I am trying to calculate the probability that at least 2 people having birthday the same day from a group that consists of: a) 20 or b)45 people.

I am also very interested in learning the mathematical notion, how to write it up correctly and not just calculate it.

I saw that other posts are talking about leap years and more advanced applications, so i just want to stick with the basics to better understand it.

So to calculate the probability of at least 2 people having a birthday in the same day is the same as if we were calculating the complement of "nobody has a birthday in the same day."

So $S=20$, then $P$(At least 2 people have a birth on the same day)$=1-P$(nobody has a birthday in the same day) = $1 - \frac{365!}{(365-20)! \cdot365^{20}}$. is this correct?

If you can, please explain to me how to write it correctly mathematically, not just how to calculate it.

Thank you very much for your assistance.

EDIT: if someone can help to show how it can be done using binomial notation it might be very interesting for me and i assume that for others as well, to select some out off the total etc... if you can offer different ways to do this, it will aid me a lot by learning how to approach a problem using various techniques and think outside of the box.

thank you very much again


1 Answer 1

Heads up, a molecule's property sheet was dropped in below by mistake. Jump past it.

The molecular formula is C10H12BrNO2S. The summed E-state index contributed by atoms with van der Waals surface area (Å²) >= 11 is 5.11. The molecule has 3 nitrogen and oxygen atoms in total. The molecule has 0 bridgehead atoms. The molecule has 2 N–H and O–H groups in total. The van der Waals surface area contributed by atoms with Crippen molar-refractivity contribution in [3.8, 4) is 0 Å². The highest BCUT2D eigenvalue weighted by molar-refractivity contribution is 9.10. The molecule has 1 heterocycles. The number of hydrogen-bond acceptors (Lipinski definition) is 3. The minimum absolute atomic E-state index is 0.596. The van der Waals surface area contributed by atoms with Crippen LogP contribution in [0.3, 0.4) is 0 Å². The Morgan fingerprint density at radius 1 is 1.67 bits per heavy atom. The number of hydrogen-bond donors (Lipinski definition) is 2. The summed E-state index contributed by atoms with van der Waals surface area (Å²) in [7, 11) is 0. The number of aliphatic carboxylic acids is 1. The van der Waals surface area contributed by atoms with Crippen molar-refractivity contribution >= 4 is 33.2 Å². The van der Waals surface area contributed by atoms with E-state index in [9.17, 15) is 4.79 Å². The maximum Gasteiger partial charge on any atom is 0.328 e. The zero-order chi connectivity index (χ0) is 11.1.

Let's compute the probability of the opposite, i.e. all having different birthdays. Then, in a group of $n$ people, you have $365$ choices for the first one and $365-1=364$ for the second one (since the only birthday not allowed is the one you just picked for the first one), $363$ for the third one, etc.

Without constraints, you would have $365^n$ possibilities, so the probability for $n$ people is $$ \begin{split} p &= \frac{365}{365} \times \frac{365-1}{365} \times \frac{365-2}{365} \times \ldots \times \frac{365-n+1}{365} \\ &= \frac{365 \times \ldots \times (365-n+1)}{365^n} \frac{1 \times \ldots \times (365-n)}{1 \times \ldots \times (365-n)} \\ &= \frac{365!}{(365-n)! 365^n} \end{split} $$

  • $\begingroup$ understood, thank you very much $\endgroup$
    – mathnoobie
    Jan 6, 2020 at 21:58
  • $\begingroup$ @mathnoobie If you don´t have any further questions, please mark the answer as accepted. $\endgroup$ Jan 6, 2020 at 22:06

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